In this paper, cooperative spectrum sensing under perfect and imperfect feedback channels is investigated. In particular, the optimal number of cognitive radios (CRs) required to minimize the total error of the sensing process when a perfect/imperfect reporting channels is derived. We show that the total error is always greater than zero regardless of the number of cooperating nodes. Furthermore, we derive a general formula that represents the boundaries of false alarm probability, and demonstrate that tightening the value of this boundary alone will not result in an improvement of system performance.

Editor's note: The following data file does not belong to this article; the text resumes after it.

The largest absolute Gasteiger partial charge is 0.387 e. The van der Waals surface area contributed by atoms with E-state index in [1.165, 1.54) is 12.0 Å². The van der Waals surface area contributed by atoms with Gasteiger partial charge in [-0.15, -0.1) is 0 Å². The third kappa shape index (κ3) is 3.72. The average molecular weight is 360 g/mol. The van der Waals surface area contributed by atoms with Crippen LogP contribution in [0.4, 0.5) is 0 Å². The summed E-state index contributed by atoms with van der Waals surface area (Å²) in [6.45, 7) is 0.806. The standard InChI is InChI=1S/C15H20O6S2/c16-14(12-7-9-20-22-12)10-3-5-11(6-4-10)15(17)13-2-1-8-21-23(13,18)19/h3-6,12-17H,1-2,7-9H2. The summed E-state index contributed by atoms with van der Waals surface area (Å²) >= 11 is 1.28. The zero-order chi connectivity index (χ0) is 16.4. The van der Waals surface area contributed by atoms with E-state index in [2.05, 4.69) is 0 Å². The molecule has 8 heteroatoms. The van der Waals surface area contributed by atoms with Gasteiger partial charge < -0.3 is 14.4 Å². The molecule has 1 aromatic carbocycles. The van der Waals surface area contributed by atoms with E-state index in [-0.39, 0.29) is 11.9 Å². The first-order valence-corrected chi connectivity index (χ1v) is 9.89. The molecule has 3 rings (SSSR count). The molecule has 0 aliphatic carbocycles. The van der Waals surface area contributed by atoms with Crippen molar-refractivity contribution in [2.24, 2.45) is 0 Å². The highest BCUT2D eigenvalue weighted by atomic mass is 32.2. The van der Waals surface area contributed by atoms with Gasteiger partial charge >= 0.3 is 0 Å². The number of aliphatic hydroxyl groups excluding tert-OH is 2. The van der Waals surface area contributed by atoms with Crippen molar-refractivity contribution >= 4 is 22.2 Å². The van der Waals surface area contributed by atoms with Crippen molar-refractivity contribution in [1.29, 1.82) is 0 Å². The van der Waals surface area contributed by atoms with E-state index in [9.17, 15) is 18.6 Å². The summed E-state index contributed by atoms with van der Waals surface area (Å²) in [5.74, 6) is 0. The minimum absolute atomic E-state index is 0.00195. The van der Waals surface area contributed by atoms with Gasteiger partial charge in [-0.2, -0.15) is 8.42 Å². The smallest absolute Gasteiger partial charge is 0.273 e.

Additionally, we show that errors in the reporting feedback channels can easily be mitigated when the optimal number of CRs participating in the sensing process is used; therefore, the overall detection probability is improved. Interestingly, results show that errors in the feedback channels can improve the detection probability at a low signal to noise ratio (SNR) link between the primary users (PUs) and the CRs.